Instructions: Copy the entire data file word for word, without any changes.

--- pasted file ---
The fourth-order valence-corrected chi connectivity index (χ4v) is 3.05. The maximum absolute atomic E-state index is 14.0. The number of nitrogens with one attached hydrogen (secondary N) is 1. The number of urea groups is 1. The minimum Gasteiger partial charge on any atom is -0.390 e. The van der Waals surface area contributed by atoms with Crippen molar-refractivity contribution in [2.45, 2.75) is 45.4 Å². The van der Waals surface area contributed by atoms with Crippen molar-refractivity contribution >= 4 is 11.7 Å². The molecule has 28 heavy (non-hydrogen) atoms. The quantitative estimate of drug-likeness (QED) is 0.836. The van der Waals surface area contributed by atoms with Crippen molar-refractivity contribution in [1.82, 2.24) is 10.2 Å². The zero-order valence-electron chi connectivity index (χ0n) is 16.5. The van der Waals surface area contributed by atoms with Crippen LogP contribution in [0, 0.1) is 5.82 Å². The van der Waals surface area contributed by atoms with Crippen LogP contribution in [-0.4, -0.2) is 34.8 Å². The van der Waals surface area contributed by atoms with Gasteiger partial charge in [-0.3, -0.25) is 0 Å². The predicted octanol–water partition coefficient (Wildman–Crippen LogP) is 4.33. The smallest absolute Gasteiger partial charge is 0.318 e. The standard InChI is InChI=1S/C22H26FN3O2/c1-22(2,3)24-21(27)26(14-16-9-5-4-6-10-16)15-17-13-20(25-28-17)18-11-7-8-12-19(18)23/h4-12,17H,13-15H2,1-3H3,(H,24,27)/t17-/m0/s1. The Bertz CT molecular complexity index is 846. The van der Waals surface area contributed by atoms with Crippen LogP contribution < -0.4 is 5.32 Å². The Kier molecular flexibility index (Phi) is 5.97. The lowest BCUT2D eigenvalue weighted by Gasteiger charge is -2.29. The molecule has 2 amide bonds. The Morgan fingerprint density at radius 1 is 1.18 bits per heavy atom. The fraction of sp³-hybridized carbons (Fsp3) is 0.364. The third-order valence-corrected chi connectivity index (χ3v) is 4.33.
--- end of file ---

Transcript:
The fourth-order valence-corrected chi connectivity index (χ4v) is 3.05. The maximum absolute atomic E-state index is 14.0. The number of nitrogens with one attached hydrogen (secondary N) is 1. The number of urea groups is 1. The minimum Gasteiger partial charge on any atom is -0.390 e. The van der Waals surface area contributed by atoms with Crippen molar-refractivity contribution in [2.45, 2.75) is 45.4 Å². The van der Waals surface area contributed by atoms with Crippen molar-refractivity contribution >= 4 is 11.7 Å². The molecule has 28 heavy (non-hydrogen) atoms. The quantitative estimate of drug-likeness (QED) is 0.836. The van der Waals surface area contributed by atoms with Crippen molar-refractivity contribution in [1.82, 2.24) is 10.2 Å². The zero-order valence-electron chi connectivity index (χ0n) is 16.5. The van der Waals surface area contributed by atoms with Crippen LogP contribution in [0, 0.1) is 5.82 Å². The van der Waals surface area contributed by atoms with Crippen LogP contribution in [-0.4, -0.2) is 34.8 Å². The van der Waals surface area contributed by atoms with Gasteiger partial charge in [-0.3, -0.25) is 0 Å². The predicted octanol–water partition coefficient (Wildman–Crippen LogP) is 4.33. The smallest absolute Gasteiger partial charge is 0.318 e. The standard InChI is InChI=1S/C22H26FN3O2/c1-22(2,3)24-21(27)26(14-16-9-5-4-6-10-16)15-17-13-20(25-28-17)18-11-7-8-12-19(18)23/h4-12,17H,13-15H2,1-3H3,(H,24,27)/t17-/m0/s1. The Bertz CT molecular complexity index is 846. The van der Waals surface area contributed by atoms with Crippen LogP contribution < -0.4 is 5.32 Å². The Kier molecular flexibility index (Phi) is 5.97. The lowest BCUT2D eigenvalue weighted by Gasteiger charge is -2.29. The molecule has 2 amide bonds. The Morgan fingerprint density at radius 1 is 1.18 bits per heavy atom. The fraction of sp³-hybridized carbons (Fsp3) is 0.364. The third-order valence-corrected chi connectivity index (χ3v) is 4.33.